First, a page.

Application of lawn starter fertilizer is an integral step in preparing for seeding, sodding, plugging or patching any new turf grass. With the large amounts of water used to germinate seed and keep sod moist through the establishment phase, a lot of natural nutrients get washed through the soil to depths that new roots can't reach. Lawn starter formulas step in to fill this breach until the roots can pull nutrients from the prepared soil bed. Many lawn starter formulas recommend one application at planting and a second application a few weeks later.
Determine the amount of starter fertilizer required by measuring the width and depth of your prepared planting bed. Multiply the width times the depth to get the square footage of the area to be fertilized. Consult the label of the fertilizer formula to determine the amount of produce needed for the square footage of your site. More fertilizer is not better and can be counterproductive in mass doses so follow the label guidelines.
Load the proper amount of fertilizer for your acreage into your mechanical spreader and begin by walking around the perimeter of the grass area, and then walk over the interior of the area in even rows. Overlap the edges between each row a bit so that the applied grass will grow and green evenly and not be striped or discolored where no fertilizer was deposited.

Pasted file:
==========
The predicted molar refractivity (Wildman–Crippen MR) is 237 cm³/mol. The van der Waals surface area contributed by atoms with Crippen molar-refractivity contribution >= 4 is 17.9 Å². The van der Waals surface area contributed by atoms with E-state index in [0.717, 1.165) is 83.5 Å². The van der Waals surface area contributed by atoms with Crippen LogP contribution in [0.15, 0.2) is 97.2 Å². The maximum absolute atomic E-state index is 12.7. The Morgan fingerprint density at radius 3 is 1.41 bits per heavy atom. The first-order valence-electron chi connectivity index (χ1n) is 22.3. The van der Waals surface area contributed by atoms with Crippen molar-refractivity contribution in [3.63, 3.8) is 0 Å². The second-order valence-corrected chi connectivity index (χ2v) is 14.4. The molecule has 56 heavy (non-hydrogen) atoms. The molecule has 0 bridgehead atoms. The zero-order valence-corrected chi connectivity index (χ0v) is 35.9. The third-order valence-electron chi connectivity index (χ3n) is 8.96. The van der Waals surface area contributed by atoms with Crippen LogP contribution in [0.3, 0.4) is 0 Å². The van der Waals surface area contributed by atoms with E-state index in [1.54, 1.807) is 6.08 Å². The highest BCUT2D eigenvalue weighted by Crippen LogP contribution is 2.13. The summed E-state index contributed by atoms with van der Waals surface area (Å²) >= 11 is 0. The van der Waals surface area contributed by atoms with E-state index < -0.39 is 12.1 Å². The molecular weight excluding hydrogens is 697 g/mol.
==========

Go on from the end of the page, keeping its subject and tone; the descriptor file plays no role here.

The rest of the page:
Apply the fertilizer over a deeply tilled soil bed amended with well-aged manure and compost. Use a rake to scratch on the starter fertilizer into the top inch or so of prepared soil. Use the back of the rake to level out the soil to prepare it for the sowing of grass seed or planting of sod or plugs.
Mist the area to settle the soil and the starter fertilizer and to provide a surface for seed or sod to stick to when it is laid down. Use the hose attachment set on a mist or light rain setting to avoid disturbing the soil or making uneven divots.
Things You Will Need
- Grass starter fertilizer
- Walking fertilizer spreader/caster
- Water hose w/ adjustable nozzle sprayer
- Reseed Fescue
- Where Can I Buy Sod for My Lawn?
- Care for a Brand New Seeded Lawn
- Prepare for Hydroseeding
- Nitrogen Levels in Lawn Fertilizer
- Fertilize Fescue After Seeding
- Spray Grass Seed
- Plant Fescue Grass
- Fertilize New Bermuda Sod
- Hydroseed at Home
- Plant Annual Winter Rye Grass
- Calculate Grass Seed for Overseeding